And it's definitely nice to not always be worrying about it. Bc lord knows I can obsess over controlling even the most ridiculous little details haha. And fitness plans lend themselves all too perfectly to exactly the sort of micromanaging neurosis I'd like to experience less of in my day to day life LOL. 

Has anybody else kinda had similar experiences with trying to figure out the right conditioning plans for your horses? 


14 comments:

  1. I'm sure you've already seen it, but I really enjoyed this blog post about conditioning, especially as it relates to soundness and impact on joints, etc. Side note, I really wish I had kept my equiband system. I used it in conjunction with my walk-only rehab rides and it was a great tool. Selling it when I retired my gelding was a mistake!

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    1. https://www.chronofhorse.com/article/building-fitness-with-jimmy-woffords-pick-and-shovel-work

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    2. Forgot to add - I would be interested to hear your deeper dive into your current sense of goals / hopes / wishes / dreams etc when it comes to riding! I don't comment often, but I read every day :)

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    3. Thanks!! I’ll do some deeper writing one of these days lol… and yea I did see that article, was a good one. It’s all a question of intensity ya know? Walking endlessly is something we do a ton of (plus the not insubstantial amt of time Charlie spends in his enormous hilly pastures), and will always be a fundamental piece. It’s the counterpoint tho to higher impact training. Spreiser can get away with just walking bc the rest of her work with the horses involves the intensity of upper level dressage lol. The tricky part for me has always been to train for the intensity and impact required in lengthy xc courses without over doing it lol. Right now tho that’s not an issue!!

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  2. Very timely post. I've been pondering this with Yoshi. He is SO unfit for doing any kind of work over his back. But we aren't going to fix that with trot sets. The few trot loops we've done on trails he recovers REALLY quickly from. Initially when the dressage trainer remarked that he was really unfit I was kind of offended and almost went out and started doing trot sets. Till I processed what she really said. So I'm trying to puzzle out the right balance of conditioning for him - minimizing pounding, building new muscle, etc etc etc. Definitely no one size fits all, my mare 100% needed trot sets to even complete a low level jump lesson. But she'd stood around in a field her whole life.

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    1. oh man, for sure agreed about 'no one size fits all.' i actually avoided anything even approaching trot sets / cardio fitness for charlie for the first like... 18 months haha, since i wanted him to focus on learning the rules and using his brain and going through the motions of this new-to-him sport, without triggering any of his expertise from his first career: racing, lol. tho ya know. at a certain point, if you're expecting to do a competition that involves 5min continuous at 350-400mpm... at some point, ya gotta do that in your training too lol. but, minus that necessity, it's been nice to ease up and instead focus on other non-cardio aspects of fitness, like flexibility, suppleness, muscular strength, range of motion, etc etc etc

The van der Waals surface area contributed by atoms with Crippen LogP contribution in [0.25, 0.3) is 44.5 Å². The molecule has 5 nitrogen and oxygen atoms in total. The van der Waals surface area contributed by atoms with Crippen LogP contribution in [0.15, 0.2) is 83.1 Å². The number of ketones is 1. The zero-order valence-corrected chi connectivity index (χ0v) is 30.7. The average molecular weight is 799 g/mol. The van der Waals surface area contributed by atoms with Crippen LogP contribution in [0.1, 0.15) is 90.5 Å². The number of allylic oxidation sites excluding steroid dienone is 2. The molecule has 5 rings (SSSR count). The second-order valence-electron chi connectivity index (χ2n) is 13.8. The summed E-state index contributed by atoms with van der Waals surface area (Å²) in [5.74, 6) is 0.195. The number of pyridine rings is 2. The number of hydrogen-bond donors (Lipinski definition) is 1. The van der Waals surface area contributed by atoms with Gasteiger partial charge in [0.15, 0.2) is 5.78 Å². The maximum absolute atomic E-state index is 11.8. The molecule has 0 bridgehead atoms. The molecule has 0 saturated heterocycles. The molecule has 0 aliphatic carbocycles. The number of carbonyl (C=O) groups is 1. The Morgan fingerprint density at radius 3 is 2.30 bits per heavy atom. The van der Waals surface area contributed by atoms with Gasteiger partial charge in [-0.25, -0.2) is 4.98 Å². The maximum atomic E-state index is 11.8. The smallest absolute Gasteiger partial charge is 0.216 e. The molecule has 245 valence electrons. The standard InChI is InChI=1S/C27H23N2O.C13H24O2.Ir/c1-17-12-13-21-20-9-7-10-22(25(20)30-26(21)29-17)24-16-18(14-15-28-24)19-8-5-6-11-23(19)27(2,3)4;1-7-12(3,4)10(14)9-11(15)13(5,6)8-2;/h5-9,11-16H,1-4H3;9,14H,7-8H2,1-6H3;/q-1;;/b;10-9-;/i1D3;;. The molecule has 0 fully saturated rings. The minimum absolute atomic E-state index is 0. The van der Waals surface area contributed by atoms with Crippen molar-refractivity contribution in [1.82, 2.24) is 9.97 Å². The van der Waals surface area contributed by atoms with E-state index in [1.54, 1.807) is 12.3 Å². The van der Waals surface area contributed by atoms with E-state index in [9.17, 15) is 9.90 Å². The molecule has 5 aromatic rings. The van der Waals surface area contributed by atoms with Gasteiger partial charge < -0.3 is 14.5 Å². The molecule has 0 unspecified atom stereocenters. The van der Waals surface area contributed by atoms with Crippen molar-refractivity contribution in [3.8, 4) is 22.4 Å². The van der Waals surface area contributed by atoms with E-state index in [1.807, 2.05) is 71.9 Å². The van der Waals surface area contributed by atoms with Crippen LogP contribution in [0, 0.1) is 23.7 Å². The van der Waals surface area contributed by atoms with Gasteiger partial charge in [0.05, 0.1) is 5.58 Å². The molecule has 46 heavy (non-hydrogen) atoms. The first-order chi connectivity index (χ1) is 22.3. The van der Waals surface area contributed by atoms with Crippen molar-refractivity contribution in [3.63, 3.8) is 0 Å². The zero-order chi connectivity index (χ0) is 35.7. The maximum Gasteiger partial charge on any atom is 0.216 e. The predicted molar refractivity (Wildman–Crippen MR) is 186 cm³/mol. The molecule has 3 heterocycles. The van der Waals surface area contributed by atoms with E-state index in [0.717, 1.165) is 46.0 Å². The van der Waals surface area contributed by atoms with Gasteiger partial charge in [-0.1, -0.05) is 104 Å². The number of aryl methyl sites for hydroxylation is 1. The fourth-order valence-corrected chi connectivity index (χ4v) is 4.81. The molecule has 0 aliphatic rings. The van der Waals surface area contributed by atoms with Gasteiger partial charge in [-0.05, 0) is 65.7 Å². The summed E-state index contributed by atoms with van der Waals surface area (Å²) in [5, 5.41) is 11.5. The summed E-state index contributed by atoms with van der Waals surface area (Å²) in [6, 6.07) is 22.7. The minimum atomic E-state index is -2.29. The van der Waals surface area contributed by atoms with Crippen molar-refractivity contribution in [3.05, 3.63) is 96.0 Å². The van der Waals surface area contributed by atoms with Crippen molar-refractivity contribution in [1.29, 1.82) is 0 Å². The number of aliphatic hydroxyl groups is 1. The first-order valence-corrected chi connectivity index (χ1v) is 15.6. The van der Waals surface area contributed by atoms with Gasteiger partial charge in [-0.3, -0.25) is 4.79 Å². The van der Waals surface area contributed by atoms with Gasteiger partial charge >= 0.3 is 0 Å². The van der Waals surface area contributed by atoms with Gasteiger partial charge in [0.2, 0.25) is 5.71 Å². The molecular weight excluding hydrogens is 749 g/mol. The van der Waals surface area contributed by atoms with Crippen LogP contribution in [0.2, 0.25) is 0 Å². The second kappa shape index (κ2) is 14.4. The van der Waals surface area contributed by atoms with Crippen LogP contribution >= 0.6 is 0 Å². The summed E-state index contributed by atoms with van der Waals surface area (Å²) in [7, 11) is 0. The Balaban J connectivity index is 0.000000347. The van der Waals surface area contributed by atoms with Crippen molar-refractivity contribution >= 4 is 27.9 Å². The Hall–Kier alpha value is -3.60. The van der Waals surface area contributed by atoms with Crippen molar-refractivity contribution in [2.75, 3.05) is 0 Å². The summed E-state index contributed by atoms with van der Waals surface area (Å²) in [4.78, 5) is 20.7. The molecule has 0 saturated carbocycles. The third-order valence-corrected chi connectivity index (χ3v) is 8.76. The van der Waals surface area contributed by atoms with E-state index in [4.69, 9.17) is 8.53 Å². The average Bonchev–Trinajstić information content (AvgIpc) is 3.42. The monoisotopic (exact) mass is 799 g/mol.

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  3. It's hard to be fit in such heat. All I want to do is sit in my zero gravity chair and eat ice cream.

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    1. dude exactly -- it's so nice now to not have to really worry about it !!

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  4. I definitely can fall down the conditioning rabbit hole but thankfully hunters don't need to be nearly as fit as event horses. Like you with Charlie - with Ramone I found riding in the field to be a lot easier to get him motivated though precarious for my safety (tripping) lol I feel like Ramone and Charlie are brothers from another mother

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    1. LOL I believe that. It definitely took Charlie awhile to find his feet on terrain…. And yea it’s really nice to not have to feel so consumed by making sure we are “event fit” right now. Maybe fall will be different but for now it’s nice to take it easy!

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  5. I think I have finally come to a place in my adult human/horsey life where I just don't worry about this as much. You are doing so much more than you give yourself credit.

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  6. I’ve never had to condition a horse for eventing/XX so I can only imagine how easily you could get hyper focused on it. The work you are doing sounds great for mind and body…

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  7. Honestly, when I was doing lower-level eventing in my more bulletproof days, I definitely over-conditioned my horse. To my mind, an OTTB being ridden five or six days a week including some trails and jumping probably has enough fitness to cruise quietly around the average BN/N xc course in a safe manner, if not at high speeds! Kudos to you for letting go of some of the overthinking!